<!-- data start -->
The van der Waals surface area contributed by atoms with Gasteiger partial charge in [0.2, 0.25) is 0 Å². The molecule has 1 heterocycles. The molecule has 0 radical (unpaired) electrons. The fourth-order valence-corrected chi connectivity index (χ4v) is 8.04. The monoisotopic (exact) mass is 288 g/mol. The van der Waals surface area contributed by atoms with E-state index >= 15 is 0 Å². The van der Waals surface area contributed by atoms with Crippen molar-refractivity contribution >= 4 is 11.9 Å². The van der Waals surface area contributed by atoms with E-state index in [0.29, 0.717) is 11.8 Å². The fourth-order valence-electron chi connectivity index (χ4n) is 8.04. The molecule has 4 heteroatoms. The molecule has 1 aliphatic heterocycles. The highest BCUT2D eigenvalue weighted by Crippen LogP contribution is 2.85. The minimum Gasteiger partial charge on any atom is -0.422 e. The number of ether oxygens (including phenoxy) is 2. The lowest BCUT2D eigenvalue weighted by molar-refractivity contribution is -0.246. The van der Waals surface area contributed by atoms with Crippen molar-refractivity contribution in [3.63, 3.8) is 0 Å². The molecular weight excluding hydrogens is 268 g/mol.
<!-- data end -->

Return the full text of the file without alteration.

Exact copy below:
The van der Waals surface area contributed by atoms with Gasteiger partial charge in [0.2, 0.25) is 0 Å². The molecule has 1 heterocycles. The molecule has 0 radical (unpaired) electrons. The fourth-order valence-corrected chi connectivity index (χ4v) is 8.04. The monoisotopic (exact) mass is 288 g/mol. The van der Waals surface area contributed by atoms with E-state index >= 15 is 0 Å². The van der Waals surface area contributed by atoms with Crippen molar-refractivity contribution >= 4 is 11.9 Å². The van der Waals surface area contributed by atoms with E-state index in [0.29, 0.717) is 11.8 Å². The fourth-order valence-electron chi connectivity index (χ4n) is 8.04. The molecule has 4 heteroatoms. The molecule has 1 aliphatic heterocycles. The highest BCUT2D eigenvalue weighted by Crippen LogP contribution is 2.85. The minimum Gasteiger partial charge on any atom is -0.422 e. The number of ether oxygens (including phenoxy) is 2. The lowest BCUT2D eigenvalue weighted by molar-refractivity contribution is -0.246. The van der Waals surface area contributed by atoms with Crippen molar-refractivity contribution in [3.63, 3.8) is 0 Å². The molecular weight excluding hydrogens is 268 g/mol.